First, we categorized participants into quartiles of DIP score. Then, general characteristics of participants were compared across quartiles of DIP score using one-way ANOVA for continuous variables and chi-square test for categorical variables. To compare age- and energy-adjusted intakes of nutrients across quartiles of DIP score, we used analysis of covariance (ANCOVA) with Bonferroni correction. To estimate relative risks (RRs) and 95% confidence intervals (CIs) for GDM across categories of DIP score, we used Cox regression in several models. In the first model, we did adjustment for age, as a continuous variable. Then we additionally adjusted for physical activity (inactive/moderately inactive/moderately active/active), education (high school graduate/university graduate), occupational status (housewife/employee), family number (continuous), history of abortion (yes/no), history of stillbirth (yes/no), history of preterm delivery (yes/no), history of cesarean section (yes/no), number of previous pregnancies (≤2/≥3) and baseline-BMI (continuous) in the second model. Finally, we added maternal weight gain (as continuous) into the model. All confounders were chosen based on previous publications [20, 34, 43, 44]. In these analyses, the lowest quartile of DIP score was taken as the reference category. To calculate the trend of RRs across increasing categories of DIP score, we considered the categories as ordinal variable. The risk of GDM for each unit increase in continuous DIP score was also computed using Cox regression. We used SPSS software (SPSS Inc., version 22) for all statistical analyses. P value < 0.05 was considered statistically significant.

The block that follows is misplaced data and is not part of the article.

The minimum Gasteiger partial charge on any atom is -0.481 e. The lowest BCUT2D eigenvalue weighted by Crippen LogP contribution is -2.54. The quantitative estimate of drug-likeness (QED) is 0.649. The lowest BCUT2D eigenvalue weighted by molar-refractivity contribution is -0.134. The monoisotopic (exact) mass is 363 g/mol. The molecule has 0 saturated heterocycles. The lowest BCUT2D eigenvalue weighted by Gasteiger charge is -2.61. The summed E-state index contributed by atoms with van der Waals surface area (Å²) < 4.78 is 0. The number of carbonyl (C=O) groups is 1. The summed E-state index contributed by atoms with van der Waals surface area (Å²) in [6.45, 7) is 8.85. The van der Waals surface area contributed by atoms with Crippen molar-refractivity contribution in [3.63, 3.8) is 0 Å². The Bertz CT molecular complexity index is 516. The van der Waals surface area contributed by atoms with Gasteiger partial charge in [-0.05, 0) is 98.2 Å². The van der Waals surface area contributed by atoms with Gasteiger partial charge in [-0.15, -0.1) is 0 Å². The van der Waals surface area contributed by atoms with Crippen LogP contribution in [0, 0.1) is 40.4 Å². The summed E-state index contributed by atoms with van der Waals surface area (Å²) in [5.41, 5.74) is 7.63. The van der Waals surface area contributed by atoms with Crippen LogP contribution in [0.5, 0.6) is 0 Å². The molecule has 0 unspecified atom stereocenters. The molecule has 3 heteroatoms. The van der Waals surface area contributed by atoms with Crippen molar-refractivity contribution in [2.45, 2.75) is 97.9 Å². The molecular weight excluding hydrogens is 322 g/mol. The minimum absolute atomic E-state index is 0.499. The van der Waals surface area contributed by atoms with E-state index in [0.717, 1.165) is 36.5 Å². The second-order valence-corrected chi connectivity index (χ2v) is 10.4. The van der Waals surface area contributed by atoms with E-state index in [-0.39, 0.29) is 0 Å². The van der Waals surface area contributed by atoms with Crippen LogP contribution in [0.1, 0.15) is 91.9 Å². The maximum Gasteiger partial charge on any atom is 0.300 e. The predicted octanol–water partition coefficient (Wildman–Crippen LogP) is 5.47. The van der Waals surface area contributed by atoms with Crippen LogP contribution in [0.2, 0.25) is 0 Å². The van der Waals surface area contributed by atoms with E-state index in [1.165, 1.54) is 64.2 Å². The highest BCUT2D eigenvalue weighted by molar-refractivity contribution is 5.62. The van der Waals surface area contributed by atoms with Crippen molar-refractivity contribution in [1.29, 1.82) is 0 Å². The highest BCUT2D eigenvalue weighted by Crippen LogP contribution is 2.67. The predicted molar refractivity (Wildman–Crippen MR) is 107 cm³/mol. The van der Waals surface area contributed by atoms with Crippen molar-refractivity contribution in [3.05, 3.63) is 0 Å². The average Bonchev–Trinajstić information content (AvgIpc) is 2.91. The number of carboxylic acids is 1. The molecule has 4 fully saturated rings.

Results